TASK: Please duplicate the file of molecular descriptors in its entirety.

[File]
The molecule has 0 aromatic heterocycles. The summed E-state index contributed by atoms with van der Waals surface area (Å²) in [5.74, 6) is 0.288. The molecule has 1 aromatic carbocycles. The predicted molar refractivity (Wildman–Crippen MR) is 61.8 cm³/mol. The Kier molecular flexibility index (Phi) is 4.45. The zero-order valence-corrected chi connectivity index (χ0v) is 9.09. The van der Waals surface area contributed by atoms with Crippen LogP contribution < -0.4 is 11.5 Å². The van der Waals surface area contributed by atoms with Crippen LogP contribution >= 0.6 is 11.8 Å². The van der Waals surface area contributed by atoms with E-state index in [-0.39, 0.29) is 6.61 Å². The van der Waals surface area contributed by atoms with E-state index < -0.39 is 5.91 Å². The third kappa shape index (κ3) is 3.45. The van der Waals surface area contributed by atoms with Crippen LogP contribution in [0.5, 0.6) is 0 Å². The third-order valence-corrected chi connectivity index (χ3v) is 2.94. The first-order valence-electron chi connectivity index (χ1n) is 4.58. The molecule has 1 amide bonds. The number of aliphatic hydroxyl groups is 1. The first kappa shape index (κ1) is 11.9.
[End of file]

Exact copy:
The molecule has 0 aromatic heterocycles. The summed E-state index contributed by atoms with van der Waals surface area (Å²) in [5.74, 6) is 0.288. The molecule has 1 aromatic carbocycles. The predicted molar refractivity (Wildman–Crippen MR) is 61.8 cm³/mol. The Kier molecular flexibility index (Phi) is 4.45. The zero-order valence-corrected chi connectivity index (χ0v) is 9.09. The van der Waals surface area contributed by atoms with Crippen LogP contribution < -0.4 is 11.5 Å². The van der Waals surface area contributed by atoms with Crippen LogP contribution >= 0.6 is 11.8 Å². The van der Waals surface area contributed by atoms with E-state index in [-0.39, 0.29) is 6.61 Å². The van der Waals surface area contributed by atoms with E-state index < -0.39 is 5.91 Å². The third kappa shape index (κ3) is 3.45. The van der Waals surface area contributed by atoms with Crippen LogP contribution in [0.5, 0.6) is 0 Å². The third-order valence-corrected chi connectivity index (χ3v) is 2.94. The first-order valence-electron chi connectivity index (χ1n) is 4.58. The molecule has 1 amide bonds. The number of aliphatic hydroxyl groups is 1. The first kappa shape index (κ1) is 11.9.